The ill-considered slagging of Hone Harawira and the Internet-Mana Party (IMP) not only reflected poorly on his own political skills, but it also raised doubts about Labour’s overall ability to read what is happening in the run-up to 20 September.

It wasn’t just the absence of any semblance of strategic – or even tactical – understanding that was so worrying about Davis’s performance this morning, it was his barely concealed aggression.

There is an anger in Davis that calls into question his suitability for any kind of public office. Anger, and what appears to be a classic authoritarian character structure (the two often go together).

Kelvin Davis can see that deliberately losing to someone who takes money from Dotcom to help his party out isn’t something that he’s willing to do.   I told you he was different to most in Labour.

So what exactly does Chris think is the worst thing about Kelvin?   Read more »

Trotter endorses journalists declarations of political interests

Chris Trotter is a man from the left that I admire.

I enjoy our chats from time to time and he is a good bellwether for what is happening on the left of NZ politics.

He comments on journalistic ethics and undeclared inherent political bias.

IF YOU’RE READING this column you know already that it’s coming to you “From the Left”. You are, therefore, free to absorb its contents with a rare foreknowledge of its author’s ideological predispositions.

But how often can you say as much? How many of the stories, columns and feature articles published every day carry such a useful consumer warning? And how easy is it, Dear Reader, in the absence of such a warning, to discern how those stories, columns and feature articles have been put together and why?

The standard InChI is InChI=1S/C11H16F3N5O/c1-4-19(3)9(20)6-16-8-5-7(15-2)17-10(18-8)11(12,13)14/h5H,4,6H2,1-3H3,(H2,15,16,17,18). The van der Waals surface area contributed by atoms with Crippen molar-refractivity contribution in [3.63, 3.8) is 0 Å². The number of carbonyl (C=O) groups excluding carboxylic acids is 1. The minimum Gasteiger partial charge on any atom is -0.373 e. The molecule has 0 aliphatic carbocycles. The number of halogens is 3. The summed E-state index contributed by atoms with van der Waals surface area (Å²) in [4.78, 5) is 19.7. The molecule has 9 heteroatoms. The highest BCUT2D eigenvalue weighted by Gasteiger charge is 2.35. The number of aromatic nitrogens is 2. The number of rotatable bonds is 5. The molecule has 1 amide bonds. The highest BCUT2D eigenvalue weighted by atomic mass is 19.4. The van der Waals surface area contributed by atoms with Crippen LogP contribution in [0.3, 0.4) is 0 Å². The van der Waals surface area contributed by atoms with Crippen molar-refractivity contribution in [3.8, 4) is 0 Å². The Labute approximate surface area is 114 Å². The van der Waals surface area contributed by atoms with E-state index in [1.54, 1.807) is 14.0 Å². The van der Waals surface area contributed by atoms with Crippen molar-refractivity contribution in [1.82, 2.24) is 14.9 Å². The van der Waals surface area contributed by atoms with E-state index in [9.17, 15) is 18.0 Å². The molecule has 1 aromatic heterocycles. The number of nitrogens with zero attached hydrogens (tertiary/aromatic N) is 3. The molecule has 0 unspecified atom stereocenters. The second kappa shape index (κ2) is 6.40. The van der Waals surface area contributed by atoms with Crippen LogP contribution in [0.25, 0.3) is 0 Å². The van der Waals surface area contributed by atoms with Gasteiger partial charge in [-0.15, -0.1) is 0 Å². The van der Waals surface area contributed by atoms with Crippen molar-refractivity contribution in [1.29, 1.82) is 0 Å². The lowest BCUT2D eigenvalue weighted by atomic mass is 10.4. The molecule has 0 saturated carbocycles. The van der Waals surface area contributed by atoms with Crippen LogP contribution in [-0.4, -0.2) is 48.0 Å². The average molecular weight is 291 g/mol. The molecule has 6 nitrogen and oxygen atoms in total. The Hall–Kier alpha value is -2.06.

Because, make no mistake, everything you read, watch and listen to, every newspaper article, television programme and radio broadcast, has been carefully constructed by an individual, or individuals, working consciously, or unconsciously, from well-established ideological predispositions.

The information a journalist decides to include in a story is very often less important than the information he or she decides to leave out. Indeed, this is almost always the case. Because in any “newsworthy” event there will always be many more details and contributory causes than a journalist’s employers could ever possess either the time or the space to relate.

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Trotter on the budget

Chris Trotter provides some useful thinking on the politics of the budget.

Sadly, David Cunliffe and his finance spokesperson, David Parker, failed to land a single solid blow on English’s creation. Cunliffe described it as the “Fudge-it Budget” (only to have the Prime Minister gleefully remind him that Rodney Hide had already given that name to Michael Cullen’s 2002 Budget). Parker’s response was typically wonkish: a perverse mixture of praise (for the $372 million “surplus”) and impenetrable – at least for the average punter – fiscal detail.

Not that we should be too hard on poor old Labour. What are they supposed to do when their enemies so shamelessly steal their policies? For the “true believers” at both ends of the political spectrum such behaviour is unconscionable. Whatever happened to principle!

But, like “Kiwi Keith” Holyoake before him, John Key is by no means averse to appropriating his opponent’s ideas – if that is what it takes to hold National’s vote together. That’s because Key remembers what the ideological hard-liners of his caucus (and Act) appear to have forgotten. That the purpose of the National Party is to bar the door to the House of Power and prevent the Labour Party from entering. Or, should Labour somehow manage to gain entry, to do whatever it takes to evict them. National’s first – and last – principle has always been: “Hold on to power at all costs, and don’t, under any circumstances, let Labour win!”